Now that weather has finally warmed up at long last, it’s time to plant up containers with beautiful summer-flowering tender plants. In this post I cover how to get started with containers; some of my favourite plants; and practical tips on planting and care.
Containers are fantastic for personalising your patio and brightening up any soil-less spots outside your home. It’s the nearest thing to magical ‘instant’ gardening and at this time of year the nurseries and garden centres are packed with tempting plants. Whether you prefer summer blooms in cool pastels or brilliant colours; sophisticated foliage or portable perfume; permanent plants or seasonal spectacular blooms; fruit, vegetables or herbs – there really is something for everyone.
Start by choosing containers
First choose your pots, if you don’t have some already. There’s a huge range: terracotta, plastic, glass fibre and wood are the main ones – in a wealth of sizes, shapes, even colours. Whatever takes your fancy, I do advise keeping it simple rather than ending up with a mishmash of different pots. The main choice is down to what you like the look of and your budget, though do choose frost-proof for pots that will be outside all year.
But containers needn’t cost much at all – perhaps even nothing whatsoever. Because anything that can hold compost and have drainage holes made in it (hugely important, this) can become home to plants. ‘Upcycle’ old mop buckets, wheelbarrows, water tanks, sinks, canvas shopping bags, even old baths, toilets and shower trays, to create a quirky and truly personal garden. The options are almost limitless. Chalk paint, beloved by furniture up-cyclers, can be used outside too and is brilliant for a near-instant transformation.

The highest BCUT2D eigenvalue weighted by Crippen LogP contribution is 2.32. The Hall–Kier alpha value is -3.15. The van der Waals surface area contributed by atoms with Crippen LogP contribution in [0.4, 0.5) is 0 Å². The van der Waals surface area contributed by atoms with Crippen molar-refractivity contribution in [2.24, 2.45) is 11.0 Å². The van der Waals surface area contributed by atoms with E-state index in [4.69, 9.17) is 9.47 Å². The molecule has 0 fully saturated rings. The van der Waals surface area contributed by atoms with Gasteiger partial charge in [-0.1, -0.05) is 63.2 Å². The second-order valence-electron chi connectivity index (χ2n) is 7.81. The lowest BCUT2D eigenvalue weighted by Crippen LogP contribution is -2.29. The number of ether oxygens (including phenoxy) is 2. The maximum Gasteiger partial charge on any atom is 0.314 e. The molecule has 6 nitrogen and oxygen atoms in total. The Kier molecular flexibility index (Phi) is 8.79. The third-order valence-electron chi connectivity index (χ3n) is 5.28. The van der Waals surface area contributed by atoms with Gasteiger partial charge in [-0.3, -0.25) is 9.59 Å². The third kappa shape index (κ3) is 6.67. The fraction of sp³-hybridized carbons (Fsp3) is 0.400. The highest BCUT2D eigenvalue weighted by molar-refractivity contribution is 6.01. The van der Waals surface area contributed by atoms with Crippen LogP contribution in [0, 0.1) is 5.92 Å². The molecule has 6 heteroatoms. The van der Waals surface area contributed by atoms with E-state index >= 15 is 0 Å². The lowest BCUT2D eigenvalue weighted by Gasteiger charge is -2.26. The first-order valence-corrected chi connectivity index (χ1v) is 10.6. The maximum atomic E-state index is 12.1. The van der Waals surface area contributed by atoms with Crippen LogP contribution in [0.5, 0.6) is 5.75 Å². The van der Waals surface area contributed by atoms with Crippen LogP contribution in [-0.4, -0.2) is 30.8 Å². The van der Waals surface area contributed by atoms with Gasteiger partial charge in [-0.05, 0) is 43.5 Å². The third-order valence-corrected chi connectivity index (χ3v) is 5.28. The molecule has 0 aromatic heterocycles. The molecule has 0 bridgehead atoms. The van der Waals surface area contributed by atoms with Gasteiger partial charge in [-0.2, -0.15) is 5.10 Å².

Compost – the foundation for wonderful plants
The key item not to skimp on is the potting compost, because when you’re growing plants in the ultra-confined space of containers, they need really good stuff if they’re going to perform at their peak for many months. Sometimes this is a hard mental bridge to cross, though – back in my garden centre days, I was regularly amazed by people who’d spend upwards of £50 on a couple of splendid plants and containers, then ask if it would be okay to use garden soil……..
So which compost to choose? Multipurpose potting compost is fine for short-lived summer plants, but this type degrades over time. For long-lived plants like shrubs, conifers, palms, lilies and so on, it’s well worth the small extra cost of soil based type such as John Innes no 3.
Think ahead – especially for the watering
Before buying or up-cycling masses of pots, do think ahead to the amount of care they’ll need. I always say that plants in pots are like pets – they rely on you for everything, and especially water. There are ways to cut down on the work of watering, though. Large containers need less frequent watering than small ones plus, grouping pots together so they shade each other slows water loss too. A simple patio irrigation system is well worth considering, especially for holidays. Remember to feed as well as water: a controlled release fertilizer can be applied just once or twice during the growing season. Removing dead flower heads keeps the season going for longer too.
Choosing from a profusion of plants